THE Hunter is one of the top 20 “hot spots” for land clearing in the state, according to a report released by the World Wildlife Fund and the Nature Conservation Council this week.
The report highlights that a 900,000 hectare area, between Gosford on the Central Coast and Nelson Bay in Port Stephens, extending to Singleton in the west, had one of the highest rates of land clearing between 2009 and 2014, compared to 100 similarly sized “tiles” or regions throughout the state.
World Wildlife Fund (WWF) conservation scientist Martin Taylor said his analysis of state government land-clearing data, which is based on satellite imagery, found 1000 hectares had been cleared in the Hunter tile over the five-year period.
He said clearing had mainly occurred in the region for urban, industrial and mining developments.
“It’s actually pretty evenly distributed throughout the region,” Dr Taylor said.
“It’s always been a problem in the Hunter, a death by a thousand cuts.”- Michael Osborne
The inclusion of the Hunter on the list was concerning as it contained large tracts of koala habitat, he said.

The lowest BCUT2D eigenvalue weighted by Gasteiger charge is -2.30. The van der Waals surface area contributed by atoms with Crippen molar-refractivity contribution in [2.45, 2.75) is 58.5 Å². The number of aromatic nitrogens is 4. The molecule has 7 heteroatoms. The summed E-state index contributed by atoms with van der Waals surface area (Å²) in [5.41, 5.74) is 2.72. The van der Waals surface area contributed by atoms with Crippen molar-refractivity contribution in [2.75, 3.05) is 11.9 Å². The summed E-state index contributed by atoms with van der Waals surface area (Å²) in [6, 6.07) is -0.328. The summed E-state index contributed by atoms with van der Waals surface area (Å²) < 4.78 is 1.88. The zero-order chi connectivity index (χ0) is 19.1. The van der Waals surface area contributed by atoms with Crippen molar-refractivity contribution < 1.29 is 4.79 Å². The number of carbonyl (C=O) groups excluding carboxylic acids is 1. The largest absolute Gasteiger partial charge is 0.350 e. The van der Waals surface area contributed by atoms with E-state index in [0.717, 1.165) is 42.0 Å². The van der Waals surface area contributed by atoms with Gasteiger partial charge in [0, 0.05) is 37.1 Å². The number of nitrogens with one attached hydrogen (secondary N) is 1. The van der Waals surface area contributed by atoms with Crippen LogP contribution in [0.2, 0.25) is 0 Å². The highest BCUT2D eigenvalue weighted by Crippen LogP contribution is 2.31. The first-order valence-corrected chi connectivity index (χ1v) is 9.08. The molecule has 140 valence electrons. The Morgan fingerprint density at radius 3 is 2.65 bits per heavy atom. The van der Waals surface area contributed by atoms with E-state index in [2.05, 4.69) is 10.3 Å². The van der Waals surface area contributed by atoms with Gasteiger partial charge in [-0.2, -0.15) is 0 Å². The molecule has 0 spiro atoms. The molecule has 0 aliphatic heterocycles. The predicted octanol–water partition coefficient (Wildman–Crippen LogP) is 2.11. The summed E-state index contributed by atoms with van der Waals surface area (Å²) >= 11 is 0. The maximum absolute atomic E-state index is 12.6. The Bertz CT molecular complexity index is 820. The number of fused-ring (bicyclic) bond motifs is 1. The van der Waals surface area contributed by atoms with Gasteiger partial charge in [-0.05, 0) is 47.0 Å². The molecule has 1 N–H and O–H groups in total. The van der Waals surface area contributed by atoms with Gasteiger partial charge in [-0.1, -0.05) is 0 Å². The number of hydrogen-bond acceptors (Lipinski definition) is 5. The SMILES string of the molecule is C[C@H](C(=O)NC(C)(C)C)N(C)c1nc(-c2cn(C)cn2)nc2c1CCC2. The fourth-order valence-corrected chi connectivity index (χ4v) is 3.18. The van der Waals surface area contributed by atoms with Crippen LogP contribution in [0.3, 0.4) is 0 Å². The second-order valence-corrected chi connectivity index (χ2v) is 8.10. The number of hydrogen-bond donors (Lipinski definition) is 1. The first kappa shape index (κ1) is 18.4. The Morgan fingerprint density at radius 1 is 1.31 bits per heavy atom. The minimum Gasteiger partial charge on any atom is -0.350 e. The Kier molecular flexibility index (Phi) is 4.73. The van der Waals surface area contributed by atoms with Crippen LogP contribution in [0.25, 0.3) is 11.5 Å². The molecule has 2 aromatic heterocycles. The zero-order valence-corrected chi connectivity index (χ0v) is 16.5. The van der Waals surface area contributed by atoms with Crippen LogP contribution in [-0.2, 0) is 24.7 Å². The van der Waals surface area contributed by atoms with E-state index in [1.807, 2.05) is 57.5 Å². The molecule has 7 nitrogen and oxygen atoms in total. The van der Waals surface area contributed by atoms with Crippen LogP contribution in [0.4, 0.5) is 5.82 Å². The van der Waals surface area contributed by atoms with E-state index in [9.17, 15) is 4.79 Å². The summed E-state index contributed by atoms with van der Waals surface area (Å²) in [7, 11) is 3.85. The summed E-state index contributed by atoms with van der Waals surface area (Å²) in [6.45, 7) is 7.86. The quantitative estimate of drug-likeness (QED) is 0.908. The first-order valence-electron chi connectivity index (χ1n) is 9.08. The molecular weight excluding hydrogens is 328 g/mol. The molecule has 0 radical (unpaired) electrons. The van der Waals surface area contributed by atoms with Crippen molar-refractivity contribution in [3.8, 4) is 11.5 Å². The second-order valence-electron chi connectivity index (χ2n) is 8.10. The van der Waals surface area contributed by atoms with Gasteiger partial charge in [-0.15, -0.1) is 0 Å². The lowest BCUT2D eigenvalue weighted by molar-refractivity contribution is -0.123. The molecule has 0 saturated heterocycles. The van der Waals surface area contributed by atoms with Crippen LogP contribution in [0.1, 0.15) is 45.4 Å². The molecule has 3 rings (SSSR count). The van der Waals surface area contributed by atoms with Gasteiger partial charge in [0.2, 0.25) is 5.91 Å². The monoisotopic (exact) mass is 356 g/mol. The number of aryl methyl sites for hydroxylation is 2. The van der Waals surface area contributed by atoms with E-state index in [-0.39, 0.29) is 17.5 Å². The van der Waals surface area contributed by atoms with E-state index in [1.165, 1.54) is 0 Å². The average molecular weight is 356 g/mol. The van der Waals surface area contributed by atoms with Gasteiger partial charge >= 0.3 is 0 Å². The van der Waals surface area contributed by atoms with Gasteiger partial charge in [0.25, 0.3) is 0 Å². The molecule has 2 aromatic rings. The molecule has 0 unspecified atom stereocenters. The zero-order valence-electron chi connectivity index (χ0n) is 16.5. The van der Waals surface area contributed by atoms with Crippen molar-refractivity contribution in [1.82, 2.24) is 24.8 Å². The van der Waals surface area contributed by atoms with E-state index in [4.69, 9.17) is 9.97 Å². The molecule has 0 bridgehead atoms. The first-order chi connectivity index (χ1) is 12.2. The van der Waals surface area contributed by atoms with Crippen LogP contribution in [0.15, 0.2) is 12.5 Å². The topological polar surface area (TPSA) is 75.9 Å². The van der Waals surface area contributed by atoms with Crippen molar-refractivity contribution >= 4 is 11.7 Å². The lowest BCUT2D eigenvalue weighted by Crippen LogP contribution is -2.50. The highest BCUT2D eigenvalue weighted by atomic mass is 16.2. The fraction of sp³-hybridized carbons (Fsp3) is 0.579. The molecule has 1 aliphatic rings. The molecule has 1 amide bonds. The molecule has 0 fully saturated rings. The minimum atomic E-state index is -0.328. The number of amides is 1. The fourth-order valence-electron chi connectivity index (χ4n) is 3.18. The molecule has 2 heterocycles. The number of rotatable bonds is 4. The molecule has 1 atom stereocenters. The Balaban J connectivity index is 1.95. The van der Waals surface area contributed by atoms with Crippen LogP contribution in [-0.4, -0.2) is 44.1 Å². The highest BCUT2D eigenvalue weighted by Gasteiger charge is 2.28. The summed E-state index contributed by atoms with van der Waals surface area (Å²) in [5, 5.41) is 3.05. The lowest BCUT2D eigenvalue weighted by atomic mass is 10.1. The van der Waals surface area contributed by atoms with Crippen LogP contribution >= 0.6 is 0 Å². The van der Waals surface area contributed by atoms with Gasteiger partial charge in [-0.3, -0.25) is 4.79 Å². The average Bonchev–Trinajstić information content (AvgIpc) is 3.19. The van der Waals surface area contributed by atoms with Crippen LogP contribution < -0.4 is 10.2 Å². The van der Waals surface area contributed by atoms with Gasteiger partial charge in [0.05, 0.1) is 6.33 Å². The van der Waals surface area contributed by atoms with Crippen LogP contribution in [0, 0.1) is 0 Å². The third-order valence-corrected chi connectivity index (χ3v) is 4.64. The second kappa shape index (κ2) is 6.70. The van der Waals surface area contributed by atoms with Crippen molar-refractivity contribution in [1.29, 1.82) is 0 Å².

Michael Osborne, the co-founder of Green Corridor Coalition, said he was “not surprised” by the report’s findings.
The coalition successfully lobbied to protect a 23,000 hectare corridor of wooded land between the the Watagans and Stockton Bight.
“It’s always been a problem in the Hunter, a death by a thousand cuts,” Mr Osborne said. “Lots of little areas get approval for clearing but no one is keeping an eye on the health of the corridors.”
State member for Wallsend Sonia Hornery, who also lobbied on behalf of the coalition, said land clearing in the Hunter was “significant”. “We cannot just continue to clear land like we do,” she said.
Port Stephens MP Kate Washington believed clearing had increased due to state government changes to biodiversity laws.